16 Cubans Arrested in Cruz Bay

Early Monday, September 13, U.S. Customs and Border Protection (CBP) agents and officers apprehended 19 aliens, 16 of whom were Cuban nationals picked up in Cruz Bay. CBP also apprehended three female Brazilian nationals at the Red Hook ferry terminal on St. Thomas a few hours later. Ramey Sector Border Patrol Agents arrested the 16 Cuban aliens in the Cruz Bay area of St. John after receiving information of an alleged disembarkation.



Upon arrival from St. Thomas, Border Patrol Agents interviewed a suspected group and confirmed their nationality and immigration status. The group is composed of 11 males, three females and two juveniles, who are in good physical condition. CBP Air Operations aircraft transported the migrant group to the Ramey Border Patrol Station in Aguadilla, Puerto Rico, for further immigration processing.

Later in the morning, CBP Field Officers arrested three female, undocumented, Brazilian nationals during an inspection at the Red Hook Ferry Terminal on St. Thomas. Initial immigration status verification revealed that Maria Campos, 59, had a prior record when in 2006 federal authorities at the Miami International Airport removed her.

The females were being transported, by Immigration and Customs Enforcement (ICE) Detention and Removal Operations, to the Luis Munoz Marin International Airport in San Juan, for transfer to Aguadilla for further processing.

After processing at the Border Patrol Station, the 13 Cuban adults will receive a Notice to Appear (NTA) before an Immigration Judge for further proceedings under the Cuban Migration Agreement of 1995 and the Cuban Adjustment Act of 1966.

This case demonstrates the joint working effort by federal and territorial agencies on the island under the Caribbean Border Interagency Group (CBIG), to secure operational control against illegal aliens who attempt to penetrate U.S. borders.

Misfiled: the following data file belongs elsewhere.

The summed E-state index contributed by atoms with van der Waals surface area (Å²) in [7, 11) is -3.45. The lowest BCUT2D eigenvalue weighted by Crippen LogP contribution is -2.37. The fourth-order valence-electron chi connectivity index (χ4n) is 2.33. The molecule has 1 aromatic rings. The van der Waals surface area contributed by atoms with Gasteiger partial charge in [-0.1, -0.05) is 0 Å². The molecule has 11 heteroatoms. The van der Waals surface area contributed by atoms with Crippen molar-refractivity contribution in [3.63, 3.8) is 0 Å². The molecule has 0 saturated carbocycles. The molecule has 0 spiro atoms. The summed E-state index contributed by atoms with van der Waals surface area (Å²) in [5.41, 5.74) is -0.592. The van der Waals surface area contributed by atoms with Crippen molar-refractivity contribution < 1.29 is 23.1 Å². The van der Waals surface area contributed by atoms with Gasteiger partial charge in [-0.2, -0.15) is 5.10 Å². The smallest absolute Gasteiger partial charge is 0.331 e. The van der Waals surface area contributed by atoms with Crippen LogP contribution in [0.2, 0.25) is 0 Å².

The wet foot, dry foot policy is the name given to a consequence of the 1995 revision of the Cuban Adjustment Act of 1966 that says, essentially, that anyone who fled Cuba and got into the United States would be allowed to pursue residency a year later.

After talks with the Cuban government, the Clinton administration came to an agreement with Cuba that it would stop admitting people found at sea. Since then, in what has become known as the “wet foot, dry foot” policy, a Cuban caught on the waters between the two nations (i.e., with “wet feet”) would be sent to the place of embarkation. One who makes it to shore (“dry feet”) gets a chance to remain in the United States, and later would qualify for expedited “legal permanent resident” status and U.S. citizenship.

CBIG is a joint venture between the U.S. Customs and Border Protection (Office of Air and Marine Operations, Office of Field Operations, and Office of Border Patrol), the U.S. Coast Guard, ICE, the United States Attorney’s Office and the Puerto Rico Police Joint Forces of Rapid action. CBIG has a common goal of securing Puerto Rico and the U.S. Virgin Islands against illegal maritime traffic and gaining control of the nation’s Caribbean border.

U.S. Customs and Border Protection is the unified border agency within the Department of Homeland Security charged with the management, control and protection of the nation’s borders at and between the official ports of entry. CBP is charged with keeping terrorists and terrorist weapons out of the country while enforcing hundreds of U.S. laws.